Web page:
When I dreamed-up a story it had to be Canadian, a little inland, somewhere I had been. The ground my memorable trip included was not Lunenburg County but I can portray what I love about Nova Scotia and learn the rest. I found <i>“Bluenose Ghosts”</i> by <b>Dr. Helen Creighton</b>. I loved it and <i>“Bluenose Magic”</i> awaits. I believed the jackpot would be <i>“Folklore Of Lunenburg County, Nova Scotia”</i>. Her 1950 opus, a hit in international folklore, is out-of-print. I recently hit two jackpots: this mint condition hardcover and that of “<b>A Life In Folklore</b>”, 1975, at a local store! I leaped to this autobiography because I want to experience the opus, knowing how it felt to publish it, which <b>Helen</b> shared. It took four years. Researchers like <b>Helen</b> are important to time, for several serendipitous reasons. Let's use as an example “Jingle Bells”, composed in 1857. How do all English countries know a song sung in Boston before we were born?
Choirs kept singing the non-religious song that got attached to Christmas, until it could be recorded on an Edison cylinder in 1898. If a song wasn't so well repeated, especially regional ones dwindling down to elderly relatives knowing it; how does it prevail? When collectors like <b>Helen</b> write the words, with a friend who can transcribe the music sung in front of them! When she got a record-maker and then a tape-recorder from her contractor; capturing songs became easier.... if her hosts had electricity! Stories and paranormal experiences came out in their music sessions, yielding the <i>“Bluenose”</i> books that keep getting printed. I think if <b>Helen</b> had collected when average homes had recorded entertainment, she wouldn't have found the wool-carding and evening singsongs in practice. She scored some a year before a contributor died. It was serendipitous too that she was born in time to catch that era.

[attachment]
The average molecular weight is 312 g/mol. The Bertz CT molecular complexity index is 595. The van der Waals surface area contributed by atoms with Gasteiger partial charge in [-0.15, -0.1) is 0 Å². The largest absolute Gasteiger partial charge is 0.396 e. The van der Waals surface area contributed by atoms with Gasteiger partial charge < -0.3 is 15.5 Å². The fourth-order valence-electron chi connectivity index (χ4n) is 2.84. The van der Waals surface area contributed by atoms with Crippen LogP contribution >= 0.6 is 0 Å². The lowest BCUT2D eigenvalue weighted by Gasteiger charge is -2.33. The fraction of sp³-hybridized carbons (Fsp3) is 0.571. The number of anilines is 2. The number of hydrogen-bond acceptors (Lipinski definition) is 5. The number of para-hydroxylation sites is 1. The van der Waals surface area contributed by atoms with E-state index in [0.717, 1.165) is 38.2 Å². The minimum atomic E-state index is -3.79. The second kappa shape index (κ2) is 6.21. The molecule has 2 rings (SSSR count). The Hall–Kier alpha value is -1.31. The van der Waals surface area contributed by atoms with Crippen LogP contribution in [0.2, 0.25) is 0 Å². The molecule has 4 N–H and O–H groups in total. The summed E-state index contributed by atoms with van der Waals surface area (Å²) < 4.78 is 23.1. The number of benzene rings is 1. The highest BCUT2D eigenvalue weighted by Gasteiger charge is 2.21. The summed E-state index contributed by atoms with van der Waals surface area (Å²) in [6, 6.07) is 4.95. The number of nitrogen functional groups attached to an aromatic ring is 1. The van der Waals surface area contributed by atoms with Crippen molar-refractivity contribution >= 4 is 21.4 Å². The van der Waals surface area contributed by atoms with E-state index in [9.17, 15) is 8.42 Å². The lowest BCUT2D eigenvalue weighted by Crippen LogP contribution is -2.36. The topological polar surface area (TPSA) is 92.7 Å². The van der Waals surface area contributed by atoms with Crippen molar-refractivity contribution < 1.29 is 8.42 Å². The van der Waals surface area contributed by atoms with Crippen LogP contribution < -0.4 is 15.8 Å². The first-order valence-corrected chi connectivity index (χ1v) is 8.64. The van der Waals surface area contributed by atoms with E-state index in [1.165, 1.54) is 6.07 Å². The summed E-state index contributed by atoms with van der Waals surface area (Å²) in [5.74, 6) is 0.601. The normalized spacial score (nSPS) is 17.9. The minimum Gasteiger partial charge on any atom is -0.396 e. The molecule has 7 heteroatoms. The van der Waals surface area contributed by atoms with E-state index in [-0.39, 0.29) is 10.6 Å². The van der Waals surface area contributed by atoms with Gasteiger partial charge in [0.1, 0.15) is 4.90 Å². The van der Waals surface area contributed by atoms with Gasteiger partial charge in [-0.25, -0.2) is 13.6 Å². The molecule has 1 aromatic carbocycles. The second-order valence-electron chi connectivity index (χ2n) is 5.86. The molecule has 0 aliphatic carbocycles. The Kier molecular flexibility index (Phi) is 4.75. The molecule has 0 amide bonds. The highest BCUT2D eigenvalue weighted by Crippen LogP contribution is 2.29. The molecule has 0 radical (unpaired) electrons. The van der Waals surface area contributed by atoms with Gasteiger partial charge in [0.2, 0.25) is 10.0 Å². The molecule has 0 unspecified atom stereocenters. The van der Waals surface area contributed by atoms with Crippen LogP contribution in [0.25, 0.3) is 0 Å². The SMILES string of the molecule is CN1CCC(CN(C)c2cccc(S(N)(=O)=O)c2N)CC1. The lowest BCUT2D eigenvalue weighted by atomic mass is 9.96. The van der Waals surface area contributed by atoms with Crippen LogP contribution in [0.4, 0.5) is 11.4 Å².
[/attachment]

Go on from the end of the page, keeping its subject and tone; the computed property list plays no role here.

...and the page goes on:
Someone years ago thought she focused on fishermen. This autobiography demonstrates how <b>Helen</b> solicited songs widely. She valued all trades and traditions, including black and Aboriginal. She got her contributors on radio and television, proudly delivering their royalties. I loved observing what supportive, warm, fun parents she had! They saw the Halifax explosion and two wars. <b>Helen</b> boarded military couples all her life and ineligible to serve, drove an ambulance providing remote medial care. Our pioneer had frequent author business across Canada, taught in México, and visited her doctor brother abroad. She was not solely renowned in Canada's east. The only thing I found wanting was coverage of her <i>“Bluenose Ghosts”</i> collecting experiences! She shares a personal paranormal side at the end. This is a rich and happy book!